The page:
Guildhall Ensemble & Ensemble Tocando
7-30pm Saturday 16 April 2016
Roberta Diamond – Soprano; Collin Shay – Countertenor
Daniel Thomson – Tenor; Adrian Horsewood – Bass
Mirjam-Luise Münzel, Miriam Nerval – Recorders
Kate Conway, Bianca Riesner – Viola da Gambas
Oliver Cave – Violin, Harry Buckoke – Cello
Satoko Doi-Luck – Harpsichord, Organ
Graduates and students from the Guildhall School of Music visited Farnham Parish Church for the Tilford Bach Society’s April concert. Four singers and seven instrumentalists performed music from the baroque period by Telemann, Buxtehude and J S Bach using authentic instruments; recorders, viola da gamba, violin, cello, harpsichord and portative organ. Sonatas by each of the three composers used different combinations of instruments; a trio sonata by Telemann exploiting the delicate sound of two recorders with harpsichord, a Bach sonata with a brilliant violin solo and a rollicking final gigue. This also included a sparkling harpsichord section, giving Sotoko Doi Luck, who accompanied every item in the programme, a rare moment of personal glory.
The concert began and ended with vocal works, opening with a joyful short cantata for soprano by Telemann and closing with a more substantial Bach cantata for all four singers and full instrumental ensemble; ‘God’s Time is the Best Time’. It is a passionate declaration of faith, movingly performed by Roberta Diamond (soprano), Collin Shay (countertenor), Daniel Thomson (tenor) and Adrian Horsewood (bass). The triumphant closing chorus, ‘Glory, praise, honour and majesty’ resounded joyfully around the gothic arches.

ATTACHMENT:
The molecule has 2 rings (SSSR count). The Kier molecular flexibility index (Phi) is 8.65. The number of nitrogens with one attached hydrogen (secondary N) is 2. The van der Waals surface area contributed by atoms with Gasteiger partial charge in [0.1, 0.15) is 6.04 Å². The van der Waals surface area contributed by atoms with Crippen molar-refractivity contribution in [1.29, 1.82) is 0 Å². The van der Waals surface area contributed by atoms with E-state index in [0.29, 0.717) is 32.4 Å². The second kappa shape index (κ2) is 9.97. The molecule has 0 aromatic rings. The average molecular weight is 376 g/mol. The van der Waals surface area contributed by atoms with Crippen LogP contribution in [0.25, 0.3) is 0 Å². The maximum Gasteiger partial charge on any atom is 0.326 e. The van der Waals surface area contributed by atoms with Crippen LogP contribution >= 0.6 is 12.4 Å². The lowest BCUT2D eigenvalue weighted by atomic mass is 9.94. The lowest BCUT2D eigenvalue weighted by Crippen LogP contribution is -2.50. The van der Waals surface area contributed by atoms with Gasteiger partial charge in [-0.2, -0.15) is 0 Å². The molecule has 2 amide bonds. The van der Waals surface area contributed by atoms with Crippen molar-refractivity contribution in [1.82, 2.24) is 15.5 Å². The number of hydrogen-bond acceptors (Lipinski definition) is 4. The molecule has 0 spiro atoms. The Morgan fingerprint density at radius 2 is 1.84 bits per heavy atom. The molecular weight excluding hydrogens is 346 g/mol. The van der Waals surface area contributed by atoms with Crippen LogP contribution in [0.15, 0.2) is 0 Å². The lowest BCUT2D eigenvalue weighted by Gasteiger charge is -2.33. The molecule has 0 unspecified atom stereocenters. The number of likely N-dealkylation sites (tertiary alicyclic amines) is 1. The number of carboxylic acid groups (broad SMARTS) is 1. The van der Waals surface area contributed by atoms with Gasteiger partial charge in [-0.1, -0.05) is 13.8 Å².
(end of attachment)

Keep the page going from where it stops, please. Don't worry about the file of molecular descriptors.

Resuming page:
Report by Rosemary Wisbey
The Guildhall Cantata Ensemble (coached by James Johnstone) draws on members of the Historical Performance Department at the Guildhall School of Music & Drama. In 2013 they celebrated John Dowland’s anniversary year at Hatchlands Park as part of the Guildford International Music Festival. They have made regular appearances at St.Martin in the Fields, Christchurch Spitalfields, Blackheath Concert Halls and at the London Handel Festival performing repertoire ranging from 15th century songs to Bach cantatas. In 2015 they premiered the first modern day performances of Charpentier’s chamber opera, Actéon changé en biche.
In this programme, devised by Mirjam-Luise Münzel, the ensemble collaborates with Ensemble Tocando to present some of J.S Bach’s chamber masterpieces and the most beautiful Cantata BWV 106 (Actus Tragicus), as well as unknown treasures by Bach`s two great contemporaries Telemann and Buxtehude. The special sound world and dialogue in between recorder and viola da gamba, which merges beautifully with the voice, is one of the main topics of the programme.
Ensemble Tocando: Tocando – from Spanish , means `playing an instrument` and at the same time `touching` in both senses, touching body and soul.
Japanese, Mexican, Australian and German spirits come together in this group of young musicians from all over the world who are all passionate about Early Music and met in London, where they all studied at some of the most prestigious music colleges in the world.
The ensemble is specialised in the German and French cantata and chamber repertoire of the high baroque era and was supported and coached by leading professors and performers of the Early Music scene such as James Johnstone, Steven Devine, Karel van Steenhoven and Emma Kirkby. Recent performances include a concert within the London Bachfest at St George`s Hanover Square.